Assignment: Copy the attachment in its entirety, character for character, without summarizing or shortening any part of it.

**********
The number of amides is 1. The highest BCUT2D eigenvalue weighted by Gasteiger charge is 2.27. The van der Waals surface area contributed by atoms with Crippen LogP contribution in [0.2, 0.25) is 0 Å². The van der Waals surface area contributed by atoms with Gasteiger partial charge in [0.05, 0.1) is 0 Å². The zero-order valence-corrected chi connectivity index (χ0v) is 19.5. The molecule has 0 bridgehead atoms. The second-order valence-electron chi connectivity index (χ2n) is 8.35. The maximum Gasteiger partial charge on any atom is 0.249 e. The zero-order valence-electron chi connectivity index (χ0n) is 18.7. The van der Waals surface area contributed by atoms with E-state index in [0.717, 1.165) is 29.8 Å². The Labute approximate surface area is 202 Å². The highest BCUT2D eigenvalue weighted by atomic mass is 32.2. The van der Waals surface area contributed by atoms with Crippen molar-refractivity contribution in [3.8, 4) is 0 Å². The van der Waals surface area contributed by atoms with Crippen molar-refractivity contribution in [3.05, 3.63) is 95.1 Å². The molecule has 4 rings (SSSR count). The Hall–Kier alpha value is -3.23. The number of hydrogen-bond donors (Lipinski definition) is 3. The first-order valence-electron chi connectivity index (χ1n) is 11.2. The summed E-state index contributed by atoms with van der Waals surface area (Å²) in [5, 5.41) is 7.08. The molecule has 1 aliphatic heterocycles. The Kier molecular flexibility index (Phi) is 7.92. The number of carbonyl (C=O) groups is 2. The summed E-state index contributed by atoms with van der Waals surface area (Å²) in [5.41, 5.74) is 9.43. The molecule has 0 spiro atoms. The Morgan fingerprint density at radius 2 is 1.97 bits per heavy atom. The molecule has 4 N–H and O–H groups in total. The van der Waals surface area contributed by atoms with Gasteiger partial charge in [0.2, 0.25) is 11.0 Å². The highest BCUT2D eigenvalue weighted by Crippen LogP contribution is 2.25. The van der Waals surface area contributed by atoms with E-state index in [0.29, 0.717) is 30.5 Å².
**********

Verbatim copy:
The number of amides is 1. The highest BCUT2D eigenvalue weighted by Gasteiger charge is 2.27. The van der Waals surface area contributed by atoms with Crippen LogP contribution in [0.2, 0.25) is 0 Å². The van der Waals surface area contributed by atoms with Gasteiger partial charge in [0.05, 0.1) is 0 Å². The zero-order valence-corrected chi connectivity index (χ0v) is 19.5. The molecule has 0 bridgehead atoms. The second-order valence-electron chi connectivity index (χ2n) is 8.35. The maximum Gasteiger partial charge on any atom is 0.249 e. The zero-order valence-electron chi connectivity index (χ0n) is 18.7. The van der Waals surface area contributed by atoms with E-state index in [0.717, 1.165) is 29.8 Å². The Labute approximate surface area is 202 Å². The highest BCUT2D eigenvalue weighted by atomic mass is 32.2. The van der Waals surface area contributed by atoms with Crippen molar-refractivity contribution in [3.8, 4) is 0 Å². The van der Waals surface area contributed by atoms with Crippen molar-refractivity contribution in [3.05, 3.63) is 95.1 Å². The molecule has 4 rings (SSSR count). The Hall–Kier alpha value is -3.23. The number of hydrogen-bond donors (Lipinski definition) is 3. The first-order valence-electron chi connectivity index (χ1n) is 11.2. The summed E-state index contributed by atoms with van der Waals surface area (Å²) in [5, 5.41) is 7.08. The molecule has 1 aliphatic heterocycles. The Kier molecular flexibility index (Phi) is 7.92. The number of carbonyl (C=O) groups is 2. The summed E-state index contributed by atoms with van der Waals surface area (Å²) in [5.41, 5.74) is 9.43. The molecule has 0 spiro atoms. The Morgan fingerprint density at radius 2 is 1.97 bits per heavy atom. The molecule has 4 N–H and O–H groups in total. The van der Waals surface area contributed by atoms with Gasteiger partial charge in [0.2, 0.25) is 11.0 Å². The highest BCUT2D eigenvalue weighted by Crippen LogP contribution is 2.25. The van der Waals surface area contributed by atoms with E-state index in [0.29, 0.717) is 30.5 Å².